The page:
“The only reason they would ever think to walk through the Darien Gap is there is no other way to get north without a visa,” Holton said.
The national security threat
Yon and Holton said they encountered military-aged single men from Islamic terrorism-plagued countries besides Egypt, including Yemen, Pakistan, and Bangladesh.
My book, America’s Covert Border War, the Untold Story of the Nation’s Battle to Prevent Jihadist Infiltration, details instances when American authorities stationed in Panama, Costa Rica and Mexico had found and detained terrorist suspects from Yemen, Somalia, Pakistan and other countries as they migrated through from the Darien Gap. One Somali, for instance, went on to cross the California border and eventually conduct a double-vehicle ramming attack in Edmonton, Alberta while carrying an ISIS flag.
Another Somali was caught in Costa Rica and deported. Six Pakistani suspected al-Qaeda terrorists were detained in Panama, which in recent years had processed 49 terror alerts regarding migrants passing through, the book explains. Mexico announced in 2020 that it had caught and deported 19 terror suspects.
This year, as CIS detailed, two Yemenis were caught near Calexico, California after separate illegal border crossings were found to have been on the FBI’s terrorist watch list, not an unusual occurrence. One of the Yemeni migrants also was on the No Fly List and was found to have been hiding a cell phone sim card inside the sole of a shoe.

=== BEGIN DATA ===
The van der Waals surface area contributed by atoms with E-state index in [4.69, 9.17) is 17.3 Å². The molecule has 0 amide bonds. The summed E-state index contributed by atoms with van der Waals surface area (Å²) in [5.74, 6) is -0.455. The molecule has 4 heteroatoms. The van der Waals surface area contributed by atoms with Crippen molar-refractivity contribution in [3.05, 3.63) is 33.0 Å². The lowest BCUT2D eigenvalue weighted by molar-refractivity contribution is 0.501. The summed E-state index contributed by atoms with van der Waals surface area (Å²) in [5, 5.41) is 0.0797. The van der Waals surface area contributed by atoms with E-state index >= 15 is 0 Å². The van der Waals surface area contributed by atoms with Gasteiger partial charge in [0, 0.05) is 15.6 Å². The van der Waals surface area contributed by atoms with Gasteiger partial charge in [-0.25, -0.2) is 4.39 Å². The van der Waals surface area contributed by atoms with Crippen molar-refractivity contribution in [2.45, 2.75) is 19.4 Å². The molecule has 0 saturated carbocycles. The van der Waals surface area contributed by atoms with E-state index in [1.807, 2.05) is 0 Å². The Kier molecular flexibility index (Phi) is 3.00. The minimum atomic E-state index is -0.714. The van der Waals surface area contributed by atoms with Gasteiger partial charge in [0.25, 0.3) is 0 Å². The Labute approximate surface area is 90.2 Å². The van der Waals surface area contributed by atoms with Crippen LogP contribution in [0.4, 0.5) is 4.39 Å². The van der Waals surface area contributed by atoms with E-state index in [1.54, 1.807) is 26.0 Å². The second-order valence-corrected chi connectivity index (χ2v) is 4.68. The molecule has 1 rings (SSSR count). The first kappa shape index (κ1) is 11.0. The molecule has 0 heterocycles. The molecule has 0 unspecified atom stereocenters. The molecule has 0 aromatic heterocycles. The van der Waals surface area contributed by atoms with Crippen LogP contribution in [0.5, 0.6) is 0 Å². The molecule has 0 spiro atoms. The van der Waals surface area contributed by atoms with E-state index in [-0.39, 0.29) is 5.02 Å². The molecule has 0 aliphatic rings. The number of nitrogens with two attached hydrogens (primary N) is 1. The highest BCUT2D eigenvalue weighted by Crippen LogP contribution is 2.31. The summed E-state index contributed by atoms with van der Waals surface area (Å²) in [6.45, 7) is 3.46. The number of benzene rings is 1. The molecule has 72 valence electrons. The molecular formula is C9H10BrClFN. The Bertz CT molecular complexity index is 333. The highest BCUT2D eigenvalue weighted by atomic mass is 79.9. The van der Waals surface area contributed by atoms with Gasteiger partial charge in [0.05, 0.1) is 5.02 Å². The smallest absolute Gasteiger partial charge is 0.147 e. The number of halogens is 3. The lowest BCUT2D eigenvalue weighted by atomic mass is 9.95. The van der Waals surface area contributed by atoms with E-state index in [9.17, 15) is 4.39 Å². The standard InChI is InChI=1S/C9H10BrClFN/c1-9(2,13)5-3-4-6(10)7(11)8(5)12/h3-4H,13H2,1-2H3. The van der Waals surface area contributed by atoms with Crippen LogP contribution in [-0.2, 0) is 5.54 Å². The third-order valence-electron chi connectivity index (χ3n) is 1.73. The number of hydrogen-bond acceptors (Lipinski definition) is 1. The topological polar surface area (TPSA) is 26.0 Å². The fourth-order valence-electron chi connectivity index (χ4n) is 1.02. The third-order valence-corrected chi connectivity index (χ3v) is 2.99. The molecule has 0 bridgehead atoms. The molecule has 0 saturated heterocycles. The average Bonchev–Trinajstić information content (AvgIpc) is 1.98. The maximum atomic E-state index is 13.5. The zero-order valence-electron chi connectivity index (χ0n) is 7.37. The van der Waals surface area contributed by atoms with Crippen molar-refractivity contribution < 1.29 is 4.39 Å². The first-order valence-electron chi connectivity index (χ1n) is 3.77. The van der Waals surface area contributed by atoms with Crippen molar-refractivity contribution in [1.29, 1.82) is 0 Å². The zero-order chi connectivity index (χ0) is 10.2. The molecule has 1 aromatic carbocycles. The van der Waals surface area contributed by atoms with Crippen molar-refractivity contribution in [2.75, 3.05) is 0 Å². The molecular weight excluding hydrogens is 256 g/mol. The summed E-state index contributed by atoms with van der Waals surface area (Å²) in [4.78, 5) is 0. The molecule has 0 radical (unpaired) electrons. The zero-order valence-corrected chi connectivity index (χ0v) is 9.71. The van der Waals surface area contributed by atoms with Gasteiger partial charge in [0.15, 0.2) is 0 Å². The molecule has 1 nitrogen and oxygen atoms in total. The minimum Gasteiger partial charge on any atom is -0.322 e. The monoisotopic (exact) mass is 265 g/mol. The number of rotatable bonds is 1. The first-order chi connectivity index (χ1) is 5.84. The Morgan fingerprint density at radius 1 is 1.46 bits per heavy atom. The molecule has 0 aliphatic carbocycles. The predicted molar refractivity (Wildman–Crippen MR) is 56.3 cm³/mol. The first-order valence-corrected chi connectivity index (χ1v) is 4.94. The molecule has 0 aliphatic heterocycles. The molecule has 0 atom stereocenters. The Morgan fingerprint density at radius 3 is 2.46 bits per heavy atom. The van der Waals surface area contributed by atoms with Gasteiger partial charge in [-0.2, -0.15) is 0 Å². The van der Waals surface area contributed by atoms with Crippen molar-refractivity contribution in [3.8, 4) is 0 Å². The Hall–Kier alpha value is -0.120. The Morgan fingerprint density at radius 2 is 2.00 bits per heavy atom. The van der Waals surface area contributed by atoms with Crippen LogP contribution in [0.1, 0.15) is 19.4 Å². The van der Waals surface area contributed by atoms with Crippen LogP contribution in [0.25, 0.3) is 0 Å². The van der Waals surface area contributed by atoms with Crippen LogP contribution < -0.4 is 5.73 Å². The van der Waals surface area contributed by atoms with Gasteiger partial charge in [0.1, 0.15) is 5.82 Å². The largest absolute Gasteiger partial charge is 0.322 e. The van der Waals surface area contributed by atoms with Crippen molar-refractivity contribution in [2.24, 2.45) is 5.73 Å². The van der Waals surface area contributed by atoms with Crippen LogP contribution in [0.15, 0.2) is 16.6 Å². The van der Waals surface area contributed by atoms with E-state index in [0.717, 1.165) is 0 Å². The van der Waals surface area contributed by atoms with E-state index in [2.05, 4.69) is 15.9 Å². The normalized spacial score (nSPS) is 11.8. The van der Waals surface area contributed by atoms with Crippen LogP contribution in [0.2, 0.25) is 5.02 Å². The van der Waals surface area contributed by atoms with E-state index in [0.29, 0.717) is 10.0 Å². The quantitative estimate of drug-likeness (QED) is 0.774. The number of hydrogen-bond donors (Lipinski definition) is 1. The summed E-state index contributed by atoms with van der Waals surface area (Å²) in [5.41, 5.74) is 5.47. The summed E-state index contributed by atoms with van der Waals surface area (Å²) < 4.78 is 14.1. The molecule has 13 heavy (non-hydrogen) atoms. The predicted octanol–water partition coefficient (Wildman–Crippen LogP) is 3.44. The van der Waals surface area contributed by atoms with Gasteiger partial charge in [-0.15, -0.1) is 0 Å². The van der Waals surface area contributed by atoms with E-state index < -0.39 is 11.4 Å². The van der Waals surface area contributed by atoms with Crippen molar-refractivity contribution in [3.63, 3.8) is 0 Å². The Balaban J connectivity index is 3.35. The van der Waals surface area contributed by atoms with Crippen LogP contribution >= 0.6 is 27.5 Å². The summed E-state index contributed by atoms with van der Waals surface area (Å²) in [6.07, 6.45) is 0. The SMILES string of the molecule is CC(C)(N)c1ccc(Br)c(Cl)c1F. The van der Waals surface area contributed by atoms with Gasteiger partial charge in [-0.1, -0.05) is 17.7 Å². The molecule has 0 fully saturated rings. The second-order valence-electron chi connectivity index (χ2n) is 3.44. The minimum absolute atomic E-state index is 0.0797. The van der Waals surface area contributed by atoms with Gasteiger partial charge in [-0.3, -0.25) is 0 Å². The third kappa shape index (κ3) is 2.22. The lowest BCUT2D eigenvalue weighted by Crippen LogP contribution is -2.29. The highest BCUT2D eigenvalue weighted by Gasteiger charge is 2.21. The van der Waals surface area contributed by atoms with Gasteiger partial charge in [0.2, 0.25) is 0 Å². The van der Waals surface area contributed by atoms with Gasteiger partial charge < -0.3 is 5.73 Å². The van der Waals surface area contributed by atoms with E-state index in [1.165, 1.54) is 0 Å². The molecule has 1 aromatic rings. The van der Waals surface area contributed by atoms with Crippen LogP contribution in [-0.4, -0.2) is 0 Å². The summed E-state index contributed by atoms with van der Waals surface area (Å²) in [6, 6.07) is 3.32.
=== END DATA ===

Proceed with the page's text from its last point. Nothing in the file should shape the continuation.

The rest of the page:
“They did interdict and find some,” Tiffany said. “But how many have they not found”?
What especially galled him was watching “bus after bus after bus come streaming out of the Darien Gap and taking the Pan American Highway” to the US southern border filled with strangers of unknown repute.
He was referring to a policy known as “controlled flow,” by which the governments of Panama and Costa Rica typically provide shelter, medical treatment and buses that move migrants coming out of the gap into Nicaragua. That number is at least 300 a day now, Tiffany, Yon and Holton estimate.
Tiffany said he believes the American public has no idea that any of this poses higher than usual risks given the collapsing US border control systems at the moment, and so he plans to speak out about what he learned on his Panama trip.
“The Panamanian people are doing the best they can; They just pass them through. We can’t blame them for that,” Tiffany said. “It’s American actions that cause this. The American public needs to know about this… that the public policy choices that are made can have dire consequences.”